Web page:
DNR Biologist Advises: Don’t discard your fishing line, recycle instead

News Release Published: June 1, 2009 by the South Central Region

Contact(s): Becky Roth, Wildlife Biologist, Spring Green: 608-588-3432

SPRING GREEN – Have you ever snagged your fishing line in a tree or weeds? Changed the line along the shore? How about getting a knot in your line that you cannot undo so you cut the line? Most of us who fish have encountered these scenarios. The important thing is what you do next with that fishing line, points out Becky Roth, Department of Natural Resources’ wildlife biologist based at Spring Green.

“Picking up fishing line along the Wisconsin River can be a chore. After collecting it on almost every trip to the river and seeing wildlife snarled up in it, an investigation into the impact discarded fishing line has on the environment was under way. I drove back to the office and started doing some research,” recalls Ms. Roth.

What the biologist discovered is that monofilament fishing line can last in the environment for over 600 years and “that’s a lot of time for fish and wildlife to possibly encounter it,” she notes.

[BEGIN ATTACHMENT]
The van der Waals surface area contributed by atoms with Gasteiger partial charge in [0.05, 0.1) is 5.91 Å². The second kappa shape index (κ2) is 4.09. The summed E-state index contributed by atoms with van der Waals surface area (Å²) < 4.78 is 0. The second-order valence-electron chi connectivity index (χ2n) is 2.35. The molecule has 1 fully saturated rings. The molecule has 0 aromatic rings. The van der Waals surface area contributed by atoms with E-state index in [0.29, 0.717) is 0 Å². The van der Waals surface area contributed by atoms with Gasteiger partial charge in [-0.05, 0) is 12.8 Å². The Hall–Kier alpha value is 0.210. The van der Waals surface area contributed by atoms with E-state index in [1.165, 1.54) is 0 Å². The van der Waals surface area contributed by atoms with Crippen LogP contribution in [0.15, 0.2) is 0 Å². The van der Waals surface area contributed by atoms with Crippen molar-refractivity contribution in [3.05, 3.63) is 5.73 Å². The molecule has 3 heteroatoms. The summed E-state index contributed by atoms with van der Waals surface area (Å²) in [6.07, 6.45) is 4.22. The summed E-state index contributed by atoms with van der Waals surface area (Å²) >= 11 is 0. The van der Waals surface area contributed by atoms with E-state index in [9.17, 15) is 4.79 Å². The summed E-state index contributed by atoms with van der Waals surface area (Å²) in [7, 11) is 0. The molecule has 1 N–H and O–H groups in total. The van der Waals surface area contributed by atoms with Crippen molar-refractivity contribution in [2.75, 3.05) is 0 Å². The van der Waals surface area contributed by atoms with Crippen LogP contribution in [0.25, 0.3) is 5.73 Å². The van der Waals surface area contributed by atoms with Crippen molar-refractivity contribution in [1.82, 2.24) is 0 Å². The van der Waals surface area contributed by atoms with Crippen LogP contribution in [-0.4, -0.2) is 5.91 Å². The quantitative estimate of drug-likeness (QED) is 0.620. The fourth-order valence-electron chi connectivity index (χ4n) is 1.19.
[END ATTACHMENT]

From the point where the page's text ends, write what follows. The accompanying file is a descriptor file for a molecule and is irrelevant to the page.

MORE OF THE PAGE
Fishing line can harm fish and wildlife in several ways. Birds, including waterfowl, and mammals can get wrapped up in it. This can cause them to drown or prevent them from moving to find food and shelter, making them vulnerable. Fishing line is not digestible, so if an animal were to eat it, it would not be able to consume other food and could end up starving to death.

“This was all depressing news until I came upon a recycling program. Some people may already be aware of this, but I was not and neither were some of my fishing buddies,” according to the biologist.

The Berkeley Company of Spirit Lake, IA, provides prepaid recycling boxes for bait shops so people can discard their line. Other states provide collective tubes for line at popular fishing spots and boat landings. They recycle the line to make several products including tackle boxes and also make structures out of the material to put back into the water to create fish habitat.

Ms. Roth talked to the Berkeley folks and will soon be receiving a recycling box for her office for those trips to the river. “If you would like to recycle your line, please contact me. Also, please remember that 600 years is a long time,” she adds.

Becky can be reached at her Tower Hill State Park office, 5808 CTH C, Spring Green, 588-3432 or at Rebecca.roth@wisconsin.gov.


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